FTE’s Founder Daniel Coleman was onboard the first UK flight of Thomson Airways’ (part of TUI Travel) Dreamliner. He reviews the way in which Thomson delivered its own specific Dreamliner experience (not reflecting on the ways in which other airlines have utilised the craft).
The new Boeing 787 Dreamliner is undoubtedly an industry-leading craft; it is lighter and markedly faster than most commercial super-jets, and has wider aisles and higher ceilings – an elevated 7ft 5in. The innovative craft is also the first to be designed with technology dedicated to combating jetlag. The cabin pressure onboard is reduced to the equivalent of flying at 6,000ft, rather than the 8,000ft equivalent on older aircraft, enabling your body to absorb more oxygen and arrive at your destination feeling fresher as a result.
Thomson Airways’ Dreamliner took off on its inaugural flight for UK passengers earlier this month ahead of its first long-haul flights on 8 July, and FTE was onboard. Thomson branded the passenger experience on its state-of-the-art new craft as ‘a new era for aviation’ – as a revolutionary journey that would redefine what it meant to fly – and though the plane’s innovative design and features may make long-haul travelling feel a little less demanding, it’s arguable that the experience didn’t deliver the futuristic revival of the golden age of aviation that Thomson suggested it would.
From airside the craft certainly made an impact – its unique nose and the engine’s striking design were a good example of what true invention can achieve, and while the spacious cabin layout felt airy, the experience within it wasn’t necessarily revolutionary. This is not to undervalue, though, the intelligent components and unprecedented concepts with which passengers were presented – exciting details that demonstrated Thomson’s awareness of its customer’s needs.
Comfortable blue leather seats were lit by colour-changing mood lighting, and featured a small amount of sought-after extra legroom. The cutting-edge 9-inch seat-back inflight entertainment systems were equipped with charging capabilities and a plug and play feature for your own devices. Most exciting of all were the windows, +30% larger than on a traditional craft, they let in plenty of light and required no shutter to shade the view, instead the gel-filled glass darkens at the touch of a button in your seat – simulating sunset and sunrise to help you adjust to changing time zones.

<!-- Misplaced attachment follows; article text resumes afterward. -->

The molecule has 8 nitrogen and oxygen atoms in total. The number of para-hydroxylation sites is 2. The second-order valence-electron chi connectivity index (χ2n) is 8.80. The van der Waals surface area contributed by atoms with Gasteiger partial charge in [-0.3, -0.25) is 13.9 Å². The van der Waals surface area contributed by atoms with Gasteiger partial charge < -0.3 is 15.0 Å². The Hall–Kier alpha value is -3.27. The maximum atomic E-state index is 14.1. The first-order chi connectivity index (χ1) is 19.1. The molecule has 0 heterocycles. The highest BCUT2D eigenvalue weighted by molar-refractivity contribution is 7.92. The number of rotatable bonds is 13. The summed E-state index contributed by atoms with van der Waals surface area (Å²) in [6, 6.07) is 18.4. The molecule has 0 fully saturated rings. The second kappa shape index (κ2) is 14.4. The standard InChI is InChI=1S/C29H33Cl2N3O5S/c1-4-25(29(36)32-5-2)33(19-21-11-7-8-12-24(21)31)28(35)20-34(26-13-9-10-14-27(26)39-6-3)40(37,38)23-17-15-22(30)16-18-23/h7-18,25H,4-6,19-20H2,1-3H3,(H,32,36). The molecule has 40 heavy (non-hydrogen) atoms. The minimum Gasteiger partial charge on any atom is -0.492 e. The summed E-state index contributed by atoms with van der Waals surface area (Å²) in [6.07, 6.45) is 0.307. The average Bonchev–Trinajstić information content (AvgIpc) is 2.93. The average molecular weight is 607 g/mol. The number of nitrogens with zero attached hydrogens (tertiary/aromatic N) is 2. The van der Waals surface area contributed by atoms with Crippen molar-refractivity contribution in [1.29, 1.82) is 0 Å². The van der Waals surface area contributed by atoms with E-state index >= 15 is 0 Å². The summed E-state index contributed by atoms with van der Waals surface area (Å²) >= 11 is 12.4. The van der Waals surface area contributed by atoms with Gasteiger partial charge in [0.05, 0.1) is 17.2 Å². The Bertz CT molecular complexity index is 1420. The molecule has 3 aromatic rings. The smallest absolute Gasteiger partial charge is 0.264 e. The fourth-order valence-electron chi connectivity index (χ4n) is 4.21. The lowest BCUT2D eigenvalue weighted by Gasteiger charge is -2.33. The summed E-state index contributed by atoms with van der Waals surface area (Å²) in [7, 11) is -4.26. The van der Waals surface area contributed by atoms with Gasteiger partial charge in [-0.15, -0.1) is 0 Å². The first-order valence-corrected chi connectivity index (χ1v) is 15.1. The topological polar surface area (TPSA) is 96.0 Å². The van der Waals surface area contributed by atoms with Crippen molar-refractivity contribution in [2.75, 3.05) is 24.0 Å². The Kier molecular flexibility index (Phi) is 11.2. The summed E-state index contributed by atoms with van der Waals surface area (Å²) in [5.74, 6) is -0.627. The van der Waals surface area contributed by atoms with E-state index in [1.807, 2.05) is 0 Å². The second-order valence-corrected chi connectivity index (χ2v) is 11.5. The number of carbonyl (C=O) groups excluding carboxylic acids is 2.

Aesthetically though the cabin design was virtually indistinguishable from any other craft. Had passengers not been told they were about to embark on their journey on a revolutionary new craft, it is doubtful that they would have noticed. The journey itself, however, was smooth and quiet – and incredibly fast too. The Dreamliner can reach speeds of up to mach .85, and in terms of the passenger experience quicker is always better – especially if you have, as I did, children under two in tow; we cruised at 43,000 feet. Undeniably the plane’s crowning aspect was its leading-edge engineering. Boeing’s model is composed of materials just like those used in the development of a Formula 1 car, and will greatly lower the time taken to reach its long-haul destinations, (starting in July, Thomson Airways will offer Dreamliner flights from London Gatwick, Glasgow, Manchester and East Midlands airports to Sanford, Florida and Cancun, Mexico).
The Boeing 787 Dreamliner is indisputably a truly fine piece of engineering, but it seems that the passenger has not been at the very heart of its design. Instead, I would argue that business thinking was at the centre of its development – however, flying is about transporting passengers from destination to destination, and wouldn’t it make sense therefore to have passenger satisfaction a little further up the priority list of the airlines, aircraft manufacturers and industry providers who are driving these developments and the delivery of these new aircraft?
Overall, I’d certainly say that Thomson’s Dreamliner is a promising evolution, but perhaps a missed opportunity to redefine the passenger experience onboard, and not ‘a new era in aviation’ as Thomson proclaims. Instead the experience felt more like a stepping stone – an innovative halfway point on the way to an onboard passenger experience revolution. As a passenger I was left asking some questions. In my opinion the Concorde was the last great aircraft, a passenger experience that was truly exciting, why can’t we surpass innovations that are 40 years old? What does the passenger expect of a truly revolutionary experience? And, most compellingly, what is coming next?
Were you onboard Thomson Airways’ first Dreamliner passenger flight? Or have you been part of other airline’s Dreamliner experiences? We’d love to find out how other airlines are utilising the aircraft in different ways, so let us know your thoughts!